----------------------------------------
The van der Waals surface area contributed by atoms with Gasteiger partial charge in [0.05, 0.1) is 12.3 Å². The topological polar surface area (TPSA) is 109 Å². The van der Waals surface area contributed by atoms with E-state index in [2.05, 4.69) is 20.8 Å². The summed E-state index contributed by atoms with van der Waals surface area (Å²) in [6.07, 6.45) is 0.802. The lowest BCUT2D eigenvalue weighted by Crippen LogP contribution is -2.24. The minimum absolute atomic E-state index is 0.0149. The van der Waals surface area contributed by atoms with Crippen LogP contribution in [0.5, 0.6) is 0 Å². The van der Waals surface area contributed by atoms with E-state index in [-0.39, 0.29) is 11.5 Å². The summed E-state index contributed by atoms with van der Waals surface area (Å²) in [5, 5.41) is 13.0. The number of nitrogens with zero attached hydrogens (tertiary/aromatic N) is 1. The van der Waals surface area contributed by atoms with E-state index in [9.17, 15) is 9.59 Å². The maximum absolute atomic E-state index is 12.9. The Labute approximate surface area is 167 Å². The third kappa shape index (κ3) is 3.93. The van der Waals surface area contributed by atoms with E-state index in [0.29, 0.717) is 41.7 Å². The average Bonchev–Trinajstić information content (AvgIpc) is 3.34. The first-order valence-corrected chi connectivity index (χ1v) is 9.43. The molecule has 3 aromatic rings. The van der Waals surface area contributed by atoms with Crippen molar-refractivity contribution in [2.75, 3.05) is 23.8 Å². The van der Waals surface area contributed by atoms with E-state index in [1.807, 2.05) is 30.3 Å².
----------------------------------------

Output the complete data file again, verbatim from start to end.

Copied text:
The van der Waals surface area contributed by atoms with Gasteiger partial charge in [0.05, 0.1) is 12.3 Å². The topological polar surface area (TPSA) is 109 Å². The van der Waals surface area contributed by atoms with E-state index in [2.05, 4.69) is 20.8 Å². The summed E-state index contributed by atoms with van der Waals surface area (Å²) in [6.07, 6.45) is 0.802. The lowest BCUT2D eigenvalue weighted by Crippen LogP contribution is -2.24. The minimum absolute atomic E-state index is 0.0149. The van der Waals surface area contributed by atoms with Crippen LogP contribution in [0.5, 0.6) is 0 Å². The van der Waals surface area contributed by atoms with E-state index in [-0.39, 0.29) is 11.5 Å². The summed E-state index contributed by atoms with van der Waals surface area (Å²) in [5, 5.41) is 13.0. The number of nitrogens with zero attached hydrogens (tertiary/aromatic N) is 1. The van der Waals surface area contributed by atoms with E-state index in [9.17, 15) is 9.59 Å². The maximum absolute atomic E-state index is 12.9. The Labute approximate surface area is 167 Å². The third kappa shape index (κ3) is 3.93. The van der Waals surface area contributed by atoms with E-state index in [0.29, 0.717) is 41.7 Å². The average Bonchev–Trinajstić information content (AvgIpc) is 3.34. The first-order valence-corrected chi connectivity index (χ1v) is 9.43. The molecule has 3 aromatic rings. The van der Waals surface area contributed by atoms with Crippen molar-refractivity contribution in [2.75, 3.05) is 23.8 Å². The van der Waals surface area contributed by atoms with E-state index in [1.807, 2.05) is 30.3 Å².